MI6 visits the Arecibo Observatory in Puerto Rico, the real-life location of the final showdown between 007 and 006 in "GoldenEye"

The World Of James Bond Movies - Arecibo Observatory
19th April 2005

At the end of Goldeneye we find James Bond and Natalya Simonova in Cuba looking for a gigantic satellite dish that they have been told by the CIA does not exist.

Flying over a lake they are shot down, and after recovering from the crash landing they watch as the lake drains, exposing the huge radio telescope used to control the Goldeneye satellite.

This section of the film was actually filmed in Puerto Rico, the 305-metre satellite dish in reality the Arecibo Observatory, the largest radio telescope in the world.

Above: The dish is located in Puerto Rico (circled)

Separated from Cuba by Haiti and the Dominican Republic in the Caribbean, Puerto Rico is ideally situated to double as Cuba, and belonging to the Commonwealth of The United States (a situation that many Puerto Ricans are unhappy with), straightforward for filmmakers to access.

Above: The Arecibo Observatory is the largest radio telescope in the world.

Operated by the National Astronomy and Ionosphere Center (NAIC), the radio telescope works around the clock and is available to scientists throughout the world to observe the universe. The large size of the dish, which is covered in 38,778 perforated aluminium panels, makes it extremely sensitive to distant radio signals and measurements that can take several hours with a smaller dish can be completed in several minutes at Arecibo.

Above: A view into the dish

Suspended above the dish by three reinforced concrete towers, one of 110 metres and the other two 80 metres high, is a platform weighing over 800 tonnes. Below the triangular upper frame of the platform are a circular track and a curved track that suspends a dome (installed subsequent to Goldeneye in 1996), containing two sub-reflectors to refocus radiation to a set of antennae.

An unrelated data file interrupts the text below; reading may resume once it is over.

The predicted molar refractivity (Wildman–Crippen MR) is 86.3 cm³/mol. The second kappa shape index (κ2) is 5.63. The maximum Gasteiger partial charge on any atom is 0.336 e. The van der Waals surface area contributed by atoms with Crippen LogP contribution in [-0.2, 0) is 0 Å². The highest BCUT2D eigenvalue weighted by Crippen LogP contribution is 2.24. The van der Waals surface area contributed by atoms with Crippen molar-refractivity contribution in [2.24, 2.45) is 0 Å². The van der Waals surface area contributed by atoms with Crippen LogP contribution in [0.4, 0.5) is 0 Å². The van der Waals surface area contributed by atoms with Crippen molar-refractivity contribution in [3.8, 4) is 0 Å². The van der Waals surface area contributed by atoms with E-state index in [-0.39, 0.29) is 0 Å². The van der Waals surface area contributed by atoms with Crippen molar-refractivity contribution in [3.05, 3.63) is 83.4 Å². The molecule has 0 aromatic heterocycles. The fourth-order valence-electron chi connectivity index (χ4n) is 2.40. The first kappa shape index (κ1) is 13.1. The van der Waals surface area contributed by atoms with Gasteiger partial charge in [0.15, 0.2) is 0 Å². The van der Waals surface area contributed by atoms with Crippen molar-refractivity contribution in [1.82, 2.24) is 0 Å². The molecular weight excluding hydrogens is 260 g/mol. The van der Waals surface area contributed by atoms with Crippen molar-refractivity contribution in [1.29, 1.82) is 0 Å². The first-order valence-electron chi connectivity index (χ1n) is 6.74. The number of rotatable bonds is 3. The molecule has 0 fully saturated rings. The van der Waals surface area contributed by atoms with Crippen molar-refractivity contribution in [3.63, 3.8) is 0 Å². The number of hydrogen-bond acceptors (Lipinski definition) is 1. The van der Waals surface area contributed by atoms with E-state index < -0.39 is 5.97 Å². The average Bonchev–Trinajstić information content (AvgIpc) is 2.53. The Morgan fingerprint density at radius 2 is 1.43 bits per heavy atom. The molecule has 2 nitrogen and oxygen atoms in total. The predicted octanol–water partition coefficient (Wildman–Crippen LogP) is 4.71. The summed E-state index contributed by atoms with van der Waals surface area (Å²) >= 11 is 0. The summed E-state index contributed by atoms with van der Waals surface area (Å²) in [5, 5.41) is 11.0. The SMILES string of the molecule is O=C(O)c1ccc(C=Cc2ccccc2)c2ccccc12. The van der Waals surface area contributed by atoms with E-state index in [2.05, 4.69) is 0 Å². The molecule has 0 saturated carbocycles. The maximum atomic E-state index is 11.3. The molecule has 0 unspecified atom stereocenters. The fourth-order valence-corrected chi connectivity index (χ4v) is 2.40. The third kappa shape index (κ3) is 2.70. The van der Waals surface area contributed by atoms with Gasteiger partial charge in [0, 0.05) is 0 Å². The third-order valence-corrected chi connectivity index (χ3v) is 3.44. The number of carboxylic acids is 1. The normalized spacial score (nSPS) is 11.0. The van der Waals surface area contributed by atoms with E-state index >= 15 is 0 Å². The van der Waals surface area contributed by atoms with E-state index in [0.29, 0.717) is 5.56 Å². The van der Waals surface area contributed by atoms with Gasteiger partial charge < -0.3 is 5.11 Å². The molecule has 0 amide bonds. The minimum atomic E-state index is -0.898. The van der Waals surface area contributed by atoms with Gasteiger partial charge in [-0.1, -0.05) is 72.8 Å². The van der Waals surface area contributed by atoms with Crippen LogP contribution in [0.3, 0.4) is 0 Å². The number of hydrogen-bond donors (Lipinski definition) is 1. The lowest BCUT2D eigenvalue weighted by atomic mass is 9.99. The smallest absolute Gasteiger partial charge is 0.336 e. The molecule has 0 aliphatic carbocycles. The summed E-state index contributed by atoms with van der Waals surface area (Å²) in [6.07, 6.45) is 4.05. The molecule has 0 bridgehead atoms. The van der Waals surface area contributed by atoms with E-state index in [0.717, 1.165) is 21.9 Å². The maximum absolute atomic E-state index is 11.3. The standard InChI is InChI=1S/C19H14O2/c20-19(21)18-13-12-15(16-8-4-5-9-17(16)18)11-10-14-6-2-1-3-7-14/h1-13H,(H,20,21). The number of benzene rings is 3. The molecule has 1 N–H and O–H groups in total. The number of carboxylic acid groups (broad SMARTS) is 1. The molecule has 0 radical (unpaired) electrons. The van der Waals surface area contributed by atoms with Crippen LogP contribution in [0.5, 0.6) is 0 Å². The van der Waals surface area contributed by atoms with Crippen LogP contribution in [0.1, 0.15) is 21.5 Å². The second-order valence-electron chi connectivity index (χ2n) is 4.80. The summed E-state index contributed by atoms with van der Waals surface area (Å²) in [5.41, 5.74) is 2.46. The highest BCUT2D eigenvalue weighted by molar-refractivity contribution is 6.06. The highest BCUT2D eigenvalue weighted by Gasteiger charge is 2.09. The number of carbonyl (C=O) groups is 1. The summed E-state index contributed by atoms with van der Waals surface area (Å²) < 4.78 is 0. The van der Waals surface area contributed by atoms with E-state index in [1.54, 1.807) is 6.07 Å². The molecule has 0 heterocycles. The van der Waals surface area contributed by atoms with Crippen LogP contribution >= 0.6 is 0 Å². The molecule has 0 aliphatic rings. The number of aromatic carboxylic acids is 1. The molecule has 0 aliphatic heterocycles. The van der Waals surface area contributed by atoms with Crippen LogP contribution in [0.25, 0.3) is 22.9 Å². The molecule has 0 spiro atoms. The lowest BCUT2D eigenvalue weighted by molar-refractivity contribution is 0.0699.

A system of 26 electric motors allows the dome to be moved via the two tracks, allowing the telescope to be focused in the sky. Attached to the antennae are very sensitive radio receivers, which are immersed in liquid helium to reduce electron noise and visitors to the site are required to turn off mobile phones to avoid interference.

To allow work on the dish special shoes must be worn. Similar to a snowshoe, they protect the panels from damage by distributing the wearer’s weight.

The observatory is open to the pubic and can be reached from San Juan in 1 hour 15 minutes by road, the last section of which involves a spectacular winding drive amid lush tropical vegetation.

Cost is $4 per person and includes entrance to a small exhibition, a short film, and a viewing area from where visitors can look down at the dish. Opening hours are 12:00-16:00 Wednesday-Friday and 09:00-16:00 at weekends.

Right: One of the special shoes required to walk on the dish for maintenance.


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Article by David Leigh.